On Working With The Creative Powers

This is a wonderful excerpt from the book Blue Pastures by Mary Oliver.  It is not about an artist’s discipline, that is an entirely different subject.  Rather, it’s about making oneself available at all times to one’s ideas and creative powers.

“I am absent-minded, reckless, heedless of social obligations.  It is as it must be.  The tire goes flat, the tooth falls out, there will be a hundred meals without mustard.  The poem gets written.  I have wrestled with the angel and I am stained with light and I have no shame.  Neither do I have guilt.  My responsibility is not to the ordinary, or the timely.  It does not include mustard, or teeth.  It does not extend to the lost button, or the beans in the pot.  My loyalty is to the inner vision, whenever and howsoever it may arrive.  If I have a meeting with you at three o’clock, rejoice if I am late.  Rejoice even more if I do not arrive at all.”  -Mary Oliver, Blue Pastures

 

 

Let Me Become

Let me become a master of listening, a student of surrender. May a strong and blossoming tree grow from the root of all my fears, a tree with the innate knowledge of how to bend with the wind.

I have much to learn from the ferryman who spends his life taking people across the river, but there is even more to learn from the river itself: how to swell with a flood, how to narrow with a drought, how to be tossed about in a wild current or move with a gentle one, how to be in a place of stillness, how to be at the bottom, the middle, the surface.

May I forget all names, all naming, in order to better contemplate the nameless. May my judgments be altogether cast aside. Let me not torment myself with endless desires. Let me learn how to be with them, so that I can say “Good Morning, My Brothers” and “Good Evening, My Sisters” with compassion, and a simple tenderness.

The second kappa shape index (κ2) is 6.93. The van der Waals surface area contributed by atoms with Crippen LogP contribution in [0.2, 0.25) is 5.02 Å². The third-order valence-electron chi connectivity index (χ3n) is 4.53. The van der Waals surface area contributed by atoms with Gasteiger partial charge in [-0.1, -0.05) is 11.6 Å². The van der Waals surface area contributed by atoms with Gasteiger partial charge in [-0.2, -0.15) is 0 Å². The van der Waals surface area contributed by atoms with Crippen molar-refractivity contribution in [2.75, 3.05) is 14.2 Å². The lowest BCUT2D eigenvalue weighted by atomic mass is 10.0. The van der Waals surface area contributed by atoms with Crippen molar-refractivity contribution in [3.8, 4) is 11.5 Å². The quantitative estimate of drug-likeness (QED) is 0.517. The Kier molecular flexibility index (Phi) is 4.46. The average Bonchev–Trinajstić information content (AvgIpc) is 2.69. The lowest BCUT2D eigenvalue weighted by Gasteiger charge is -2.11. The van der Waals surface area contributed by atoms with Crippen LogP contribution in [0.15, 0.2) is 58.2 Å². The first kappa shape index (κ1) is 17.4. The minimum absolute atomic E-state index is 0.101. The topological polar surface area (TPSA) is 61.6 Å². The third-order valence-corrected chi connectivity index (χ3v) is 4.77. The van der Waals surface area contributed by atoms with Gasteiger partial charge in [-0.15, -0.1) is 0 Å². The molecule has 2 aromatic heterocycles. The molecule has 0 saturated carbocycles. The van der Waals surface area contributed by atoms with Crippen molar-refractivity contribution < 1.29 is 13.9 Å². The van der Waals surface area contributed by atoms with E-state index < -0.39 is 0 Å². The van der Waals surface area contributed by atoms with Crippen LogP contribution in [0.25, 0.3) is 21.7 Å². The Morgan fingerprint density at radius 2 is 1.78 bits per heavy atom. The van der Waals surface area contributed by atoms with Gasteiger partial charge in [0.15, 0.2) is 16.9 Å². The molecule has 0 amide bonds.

Let me love hugely and endlessly. Let me become.

Dream Catcher

A dream of bamboo groves and flickering candles.  A dream of sitting in meditation, of the alchemy of bees bringing about the reality of honey, of the heart lifting, of a tormented heart and eyes grown world-weary.

A dream of desire stirring below the navel, of a starry sky like a great milk-swelled breast, of crushing loneliness.  A dream of crouching down at the edge of water, of the sound of a bullroarer, of the coyote crossing my path and looking back, and he this night twitching as he dreams of the human crossing his path.

Dreams of the language of rivers, the lessons of mountains, the teachings of trees, the lumbering grace of knowledgeable bears, the voices of birds, the pulse of stillness, the rise and fall of tides, of breath, of prana.

And then the inevitable return.  For after the dream, I enter myself again.

 

Stacking Firewood

How unexpected of you, mother-in-law, to step outside onto the unwoven tapestry of fallen pine needles and ask me if I wanted you to make me a meatloaf sandwich.

Even as you recovered from walking pneumonia, even as you had yet to regain the energy to once again flour the counter and prepare the dough for your substantial bread, even as you had yet to carry out the annual reading of your Christmas book collection, or sound again the bright chime of your laugh.